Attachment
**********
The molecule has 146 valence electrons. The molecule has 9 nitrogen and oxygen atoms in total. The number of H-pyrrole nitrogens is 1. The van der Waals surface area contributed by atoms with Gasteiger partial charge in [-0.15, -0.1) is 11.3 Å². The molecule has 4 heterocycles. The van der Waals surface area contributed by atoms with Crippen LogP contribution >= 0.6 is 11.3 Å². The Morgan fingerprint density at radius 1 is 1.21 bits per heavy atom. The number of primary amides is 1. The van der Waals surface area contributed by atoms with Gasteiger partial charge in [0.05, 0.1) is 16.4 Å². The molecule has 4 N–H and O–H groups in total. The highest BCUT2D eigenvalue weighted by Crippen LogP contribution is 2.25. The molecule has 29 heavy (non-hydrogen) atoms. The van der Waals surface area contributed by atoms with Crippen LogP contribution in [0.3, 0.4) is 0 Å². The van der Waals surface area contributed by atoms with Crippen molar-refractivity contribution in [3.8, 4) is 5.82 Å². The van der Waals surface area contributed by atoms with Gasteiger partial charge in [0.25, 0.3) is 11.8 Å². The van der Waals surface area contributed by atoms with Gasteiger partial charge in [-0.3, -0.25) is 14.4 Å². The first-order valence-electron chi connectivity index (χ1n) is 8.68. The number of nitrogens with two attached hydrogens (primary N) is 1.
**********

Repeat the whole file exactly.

The molecule has 146 valence electrons. The molecule has 9 nitrogen and oxygen atoms in total. The number of H-pyrrole nitrogens is 1. The van der Waals surface area contributed by atoms with Gasteiger partial charge in [-0.15, -0.1) is 11.3 Å². The molecule has 4 heterocycles. The van der Waals surface area contributed by atoms with Crippen LogP contribution >= 0.6 is 11.3 Å². The Morgan fingerprint density at radius 1 is 1.21 bits per heavy atom. The number of primary amides is 1. The van der Waals surface area contributed by atoms with Gasteiger partial charge in [0.05, 0.1) is 16.4 Å². The molecule has 4 N–H and O–H groups in total. The highest BCUT2D eigenvalue weighted by Crippen LogP contribution is 2.25. The molecule has 29 heavy (non-hydrogen) atoms. The van der Waals surface area contributed by atoms with Crippen LogP contribution in [0.3, 0.4) is 0 Å². The van der Waals surface area contributed by atoms with Crippen molar-refractivity contribution in [3.8, 4) is 5.82 Å². The van der Waals surface area contributed by atoms with Gasteiger partial charge in [0.25, 0.3) is 11.8 Å². The van der Waals surface area contributed by atoms with Gasteiger partial charge in [-0.3, -0.25) is 14.4 Å². The first-order valence-electron chi connectivity index (χ1n) is 8.68. The number of nitrogens with two attached hydrogens (primary N) is 1.